Wednesday, April 9, 2014

Tell Tale Venus: Finding the balance between beauty and meaning

Tell me about the theme…  I’ve looked for aspects of my life and work where I strive for balance - usually between beauty and meaning, which reminds me of a corny Kris de Burgh song ‘the head and the heart’.  It’s as I don’t trust Keats’ lines that 'beauty is truth, truth beauty/that is all. Ye know on earth and all ye need to know’ (Ode on a Grecian Urn).  I feel I sometimes sacrifice beauty for meaning.  There has always been this struggle between my head and my heart…a thing of beauty can make me weep but my head wants to know what it is about it that makes me weep.  I can’t accept the raw experience at face value.  

Sandro Botticelli, The Birth of Venus

1486 (Uffizi, Florence)

Ruskin rings more true, when he writes that ‘the twin purposes of art are to make sense of pain and to fathom the sources of beauty’ ("On Possessing Beauty" Alain de Botton).  I would tweak it slightly to include, as well as make meaning. Art has tended to define my criteria of beauty.  Nothing is more beautiful and enigmatic in terms of woman, or the aesthetics of painting, than Botticelli’s Venus.

About a decade ago writing my MA thesis on how art can become the container as you explore feelings, thoughts and your experience, I created a series of montages using a reproduction of the image (in reverse) and a photocopier to depth my own experience of woman/Venus, where in one state of the montages, I clothed her in a pinkish garment with a flower motif. 

image montage by Joni Cornell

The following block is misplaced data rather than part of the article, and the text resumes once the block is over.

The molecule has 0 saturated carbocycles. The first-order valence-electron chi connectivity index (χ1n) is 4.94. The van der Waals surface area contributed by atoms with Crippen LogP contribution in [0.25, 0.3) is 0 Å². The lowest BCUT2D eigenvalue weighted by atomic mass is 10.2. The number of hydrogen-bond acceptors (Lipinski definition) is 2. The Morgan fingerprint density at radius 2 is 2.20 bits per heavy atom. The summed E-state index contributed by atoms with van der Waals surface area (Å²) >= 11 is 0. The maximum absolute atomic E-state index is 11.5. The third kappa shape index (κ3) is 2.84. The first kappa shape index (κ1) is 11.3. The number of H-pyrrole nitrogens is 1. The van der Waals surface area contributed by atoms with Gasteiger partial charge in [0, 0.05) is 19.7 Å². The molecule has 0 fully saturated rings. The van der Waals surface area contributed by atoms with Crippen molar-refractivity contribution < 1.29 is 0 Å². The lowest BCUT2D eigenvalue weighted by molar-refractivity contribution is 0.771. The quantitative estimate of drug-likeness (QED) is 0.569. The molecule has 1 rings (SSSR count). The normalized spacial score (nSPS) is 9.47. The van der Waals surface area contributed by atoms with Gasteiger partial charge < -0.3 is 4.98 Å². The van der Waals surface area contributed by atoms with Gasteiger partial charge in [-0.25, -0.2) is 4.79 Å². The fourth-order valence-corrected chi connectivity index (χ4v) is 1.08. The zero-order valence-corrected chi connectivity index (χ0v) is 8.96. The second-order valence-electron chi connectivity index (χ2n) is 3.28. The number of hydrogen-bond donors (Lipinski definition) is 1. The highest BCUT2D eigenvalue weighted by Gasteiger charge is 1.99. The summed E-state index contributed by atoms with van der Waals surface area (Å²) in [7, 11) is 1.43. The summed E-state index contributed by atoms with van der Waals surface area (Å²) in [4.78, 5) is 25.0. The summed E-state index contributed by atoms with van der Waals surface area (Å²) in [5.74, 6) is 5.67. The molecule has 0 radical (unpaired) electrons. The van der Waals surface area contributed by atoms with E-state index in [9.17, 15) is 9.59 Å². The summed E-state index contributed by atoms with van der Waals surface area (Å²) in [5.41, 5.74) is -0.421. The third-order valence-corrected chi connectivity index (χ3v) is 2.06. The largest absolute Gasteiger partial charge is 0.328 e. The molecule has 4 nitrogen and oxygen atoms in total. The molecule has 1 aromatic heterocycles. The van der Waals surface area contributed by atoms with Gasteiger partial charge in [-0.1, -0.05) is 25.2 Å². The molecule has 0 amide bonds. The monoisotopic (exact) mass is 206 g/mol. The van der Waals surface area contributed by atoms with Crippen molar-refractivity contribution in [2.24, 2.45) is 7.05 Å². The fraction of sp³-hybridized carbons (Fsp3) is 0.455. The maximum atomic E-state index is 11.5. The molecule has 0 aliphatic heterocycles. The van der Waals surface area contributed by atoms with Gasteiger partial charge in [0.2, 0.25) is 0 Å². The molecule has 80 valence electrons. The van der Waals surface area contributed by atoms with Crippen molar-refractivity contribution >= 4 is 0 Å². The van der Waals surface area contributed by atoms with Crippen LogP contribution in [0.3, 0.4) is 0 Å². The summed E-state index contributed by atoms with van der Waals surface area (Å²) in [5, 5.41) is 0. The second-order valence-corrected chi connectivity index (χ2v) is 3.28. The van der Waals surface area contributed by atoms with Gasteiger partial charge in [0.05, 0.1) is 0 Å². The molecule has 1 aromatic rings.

As a ‘Venus’, a ‘heavy woman’ on the threshold of old and new experience, I felt too naked and so I clothed the Venus/me. This ‘clothing’ is not just physical but goes to the core of my psychological experience (with needing to hide sometimes). What I’ve made for the Balance exhibition is another representation of Venus’s garment.  I’m well aware that the garment is limited by my skills, vision and the functionality of my ‘wearable’ art pieces.  The tunic is earthy, and bound by notions of nakedness and modesty ('would/could I wear it' is something I ask myself as a maker), as well as my ability as a felt maker.  The mantle attracted because it's circular in shape and twin in function but whether you wear it as a collar or peplum, it is another layer with which to protect.

Working with the colour pink too – has meaning – pink for flesh (but it’s not just pink but ‘rose quartz’ with grey/black worked into the colour-way and I like this aspect of ‘dirt’ or soiling in the pink like myself as a Creole - not quite white but 'coloured'); and red (for passion and blood). When I was young, I couldn’t abide wearing pink and red together, until an artist suggested they were analogous and naturally went together.  My partner’s reaction upon seeing the finished ensemble was ‘it’s so pink…and frou-frou...’